It’s that time of year again! Here are some great ways to prepare for the 4th of July:
Have a kennel covered and in a quiet bedroom or first floor level of home to create a safe space for them to hide. Don’t close kennel door if your dog is not kennel trained but confine them to one room.
Dog relaxation music played at low level in their space. Turn it up if fireworks sounds are extreme to drown them out. Use fans to add white noise especially if room is warm.
Example of relaxation music: https://youtu.be/a1sbRMdifEY
Prepare early: This product can help anxious dogs and has no odor. It can take up to 2 weeks to permeate the room.
Adaptil Calm Home Diffuser for Dogs (30 Day Starter Kit): https://www.amazon.com/…/B01AW71ILU/ref=cm_sw_r_cp_apa_i_u.…
Pheromone collars and Pheromone spray can be applied to crates, beds and cars for immediate effect.
Sounds of fireworks:
YouTube has a great variety of sound effects like fireworks, barking dogs, doorbells, etc to help desensitize your dog to these sounds over time when played at low levels and using treats to reward no response from the dog. Or while they are eating a special, long lasting treat. Seek professional advice to learn how to correctly train through this process.
If you have a sound sensitive dog, it is best to begin the desensitization process months before 4th of July. You can do this by playing the sound effects of fireworks at very low levels only during feeding time, during training, while eating special chews like Bully Sticks, or while enjoying a food stuffed Kong as well as during play time. It is very important to keep the levels low, you don’t want your dog to react to the sounds or stress. They can be played while you are reading a book and cuddling with your dog on the couch. By doing this you are pairing a normally stressful event with something that is soothing and enjoyable.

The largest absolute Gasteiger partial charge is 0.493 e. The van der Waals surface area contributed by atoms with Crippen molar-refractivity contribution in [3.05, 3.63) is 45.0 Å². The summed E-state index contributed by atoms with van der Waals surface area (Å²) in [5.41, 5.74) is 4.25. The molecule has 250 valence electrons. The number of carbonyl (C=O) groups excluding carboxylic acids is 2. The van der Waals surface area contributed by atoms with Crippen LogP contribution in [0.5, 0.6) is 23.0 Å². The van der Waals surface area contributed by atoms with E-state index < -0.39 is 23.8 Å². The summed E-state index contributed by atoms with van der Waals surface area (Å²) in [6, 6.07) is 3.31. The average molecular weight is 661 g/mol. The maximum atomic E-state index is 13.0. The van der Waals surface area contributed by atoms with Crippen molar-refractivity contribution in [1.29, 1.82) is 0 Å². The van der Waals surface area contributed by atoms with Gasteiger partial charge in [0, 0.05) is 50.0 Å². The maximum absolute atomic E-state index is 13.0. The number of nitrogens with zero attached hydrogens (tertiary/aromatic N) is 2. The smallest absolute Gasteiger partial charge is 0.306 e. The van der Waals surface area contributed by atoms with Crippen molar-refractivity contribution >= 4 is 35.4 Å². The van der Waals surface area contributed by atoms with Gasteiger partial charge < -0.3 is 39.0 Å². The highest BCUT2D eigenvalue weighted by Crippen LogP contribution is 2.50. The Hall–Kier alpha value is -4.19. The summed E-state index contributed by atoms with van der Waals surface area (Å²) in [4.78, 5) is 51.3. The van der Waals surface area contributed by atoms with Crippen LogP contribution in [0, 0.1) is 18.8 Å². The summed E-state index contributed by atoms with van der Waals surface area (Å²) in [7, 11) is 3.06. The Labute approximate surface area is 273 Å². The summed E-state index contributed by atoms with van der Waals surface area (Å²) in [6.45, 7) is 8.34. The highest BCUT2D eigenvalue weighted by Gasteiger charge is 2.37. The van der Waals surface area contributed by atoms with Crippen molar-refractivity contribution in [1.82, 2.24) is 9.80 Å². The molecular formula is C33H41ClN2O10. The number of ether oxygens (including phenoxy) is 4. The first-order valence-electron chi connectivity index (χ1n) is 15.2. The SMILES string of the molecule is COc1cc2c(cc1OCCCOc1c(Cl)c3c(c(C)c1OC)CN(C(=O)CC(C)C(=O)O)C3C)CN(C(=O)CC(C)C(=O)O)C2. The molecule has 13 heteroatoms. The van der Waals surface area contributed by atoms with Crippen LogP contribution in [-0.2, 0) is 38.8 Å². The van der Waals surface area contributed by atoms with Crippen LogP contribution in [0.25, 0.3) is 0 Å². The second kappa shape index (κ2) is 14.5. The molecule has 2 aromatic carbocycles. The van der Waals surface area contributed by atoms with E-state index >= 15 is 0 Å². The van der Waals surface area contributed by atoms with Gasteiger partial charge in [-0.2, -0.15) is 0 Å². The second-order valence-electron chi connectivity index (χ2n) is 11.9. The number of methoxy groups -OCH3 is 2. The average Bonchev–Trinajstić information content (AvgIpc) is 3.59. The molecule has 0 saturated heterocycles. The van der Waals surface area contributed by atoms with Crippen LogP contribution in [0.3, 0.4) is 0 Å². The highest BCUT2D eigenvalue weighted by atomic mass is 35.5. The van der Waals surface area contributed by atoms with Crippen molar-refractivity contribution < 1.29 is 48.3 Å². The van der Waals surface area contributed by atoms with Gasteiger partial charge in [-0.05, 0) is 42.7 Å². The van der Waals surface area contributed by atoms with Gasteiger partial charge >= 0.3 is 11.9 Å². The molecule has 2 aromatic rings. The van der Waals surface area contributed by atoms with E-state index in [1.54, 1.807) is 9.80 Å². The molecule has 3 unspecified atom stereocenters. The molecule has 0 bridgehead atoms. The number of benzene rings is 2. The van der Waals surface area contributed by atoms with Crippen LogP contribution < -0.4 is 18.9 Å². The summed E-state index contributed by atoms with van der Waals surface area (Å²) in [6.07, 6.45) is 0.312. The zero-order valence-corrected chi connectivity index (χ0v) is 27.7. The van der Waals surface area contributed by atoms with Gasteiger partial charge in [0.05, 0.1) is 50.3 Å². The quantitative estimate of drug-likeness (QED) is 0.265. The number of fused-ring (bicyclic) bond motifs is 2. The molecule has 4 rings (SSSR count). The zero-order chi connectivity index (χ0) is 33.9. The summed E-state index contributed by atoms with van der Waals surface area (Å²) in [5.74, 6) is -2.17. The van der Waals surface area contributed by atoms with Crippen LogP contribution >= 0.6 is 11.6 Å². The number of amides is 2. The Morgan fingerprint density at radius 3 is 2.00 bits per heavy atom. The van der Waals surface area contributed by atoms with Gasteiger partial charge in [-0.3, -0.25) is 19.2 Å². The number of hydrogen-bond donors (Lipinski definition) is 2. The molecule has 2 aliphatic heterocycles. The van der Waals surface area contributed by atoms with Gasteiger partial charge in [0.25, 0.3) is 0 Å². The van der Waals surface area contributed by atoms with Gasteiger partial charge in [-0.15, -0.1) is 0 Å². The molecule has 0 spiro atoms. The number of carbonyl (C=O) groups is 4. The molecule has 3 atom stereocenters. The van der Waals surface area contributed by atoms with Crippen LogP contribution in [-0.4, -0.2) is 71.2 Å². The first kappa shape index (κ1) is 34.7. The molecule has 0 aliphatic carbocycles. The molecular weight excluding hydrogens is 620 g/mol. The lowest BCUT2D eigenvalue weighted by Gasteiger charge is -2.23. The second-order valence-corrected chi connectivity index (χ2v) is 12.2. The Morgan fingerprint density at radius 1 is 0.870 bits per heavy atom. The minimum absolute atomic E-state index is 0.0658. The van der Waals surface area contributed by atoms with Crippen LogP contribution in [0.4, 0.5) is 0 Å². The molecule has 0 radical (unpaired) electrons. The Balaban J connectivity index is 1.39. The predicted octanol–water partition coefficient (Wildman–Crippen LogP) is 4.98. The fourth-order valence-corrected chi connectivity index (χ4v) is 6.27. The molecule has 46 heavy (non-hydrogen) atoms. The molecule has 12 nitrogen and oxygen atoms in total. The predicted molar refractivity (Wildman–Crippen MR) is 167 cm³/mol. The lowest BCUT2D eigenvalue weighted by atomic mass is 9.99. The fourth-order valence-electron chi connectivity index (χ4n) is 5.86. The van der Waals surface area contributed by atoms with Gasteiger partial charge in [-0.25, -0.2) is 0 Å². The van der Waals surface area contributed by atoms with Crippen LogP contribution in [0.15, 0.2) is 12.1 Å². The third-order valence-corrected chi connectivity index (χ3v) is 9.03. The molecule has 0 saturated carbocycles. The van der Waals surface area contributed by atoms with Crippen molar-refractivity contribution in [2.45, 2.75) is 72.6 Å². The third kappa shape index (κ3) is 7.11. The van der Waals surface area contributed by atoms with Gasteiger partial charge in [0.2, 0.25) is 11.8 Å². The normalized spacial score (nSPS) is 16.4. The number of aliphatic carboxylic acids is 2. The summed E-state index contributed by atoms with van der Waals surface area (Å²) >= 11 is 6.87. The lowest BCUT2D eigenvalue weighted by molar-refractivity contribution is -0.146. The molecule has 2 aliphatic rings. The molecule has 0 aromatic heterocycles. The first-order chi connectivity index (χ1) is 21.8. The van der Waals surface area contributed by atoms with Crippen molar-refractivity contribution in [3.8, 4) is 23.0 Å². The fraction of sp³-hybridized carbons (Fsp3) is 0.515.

Suggested long lasting treats and chews:
If fireworks are extreme in your area, it is best to begin preparing early. But if you haven’t, pick up a variety of Bully Sticks, pig’s ears, antlers and a variety of chews. Rawhides and hooves are very dangerous for dogs and not suggested. Chews are a great addition to crate training, working with separation anxiety, and they give your dog something to do while you are away. Nylabones can be useful instead of Bully Sticks, if your dog tends to swallow large pieces of toys or the remaining end of a bully stick. Bully sticks should only be given during close supervision and not left alone with them when you are gone. A frozen Kong stuffed with their meal kibble and canned food, or flavored ice cubes with peanut butter can be a good alternative when left alone. Dog should be separated in multiple pet homes, to prevent resource guarding. Even separated from curious cats who may innocently wander near the dog while they are eating, which could cause the dog to resource guard.
After a stressful event, dogs’ cortisol levels are increased. This means that they can be extra sensitive to triggers they may normally not be, days after the event. It is wise to use heavy supervision in multiple dog homes, and keep walks short and in minimally congested environments with the intent of sniffing in lieu of long walks and exercise. Extra exercise like fetch or running can be helpful with one dog at a time to lower cortisol levels. One-on-one time is essential for homes with multiple pets.
Lower your expectations, keep corrections to a minimum, and heavily reward all good behavior during this time. But the idea is to give your dogs a break for a few days after a stressful event, and expect unpredictable behavior and reactivity.
Food puzzles are helpful to teach a dog to work for their food and distract them during stressful events. There is a Facebook group called “Canine Enrichment” that has a lot of good ideas on how to provide enrichment for your dog to keep them mentally stimulated. Teaching your dog to enjoy these food puzzles should be introduced before a stressful event, like fireworks.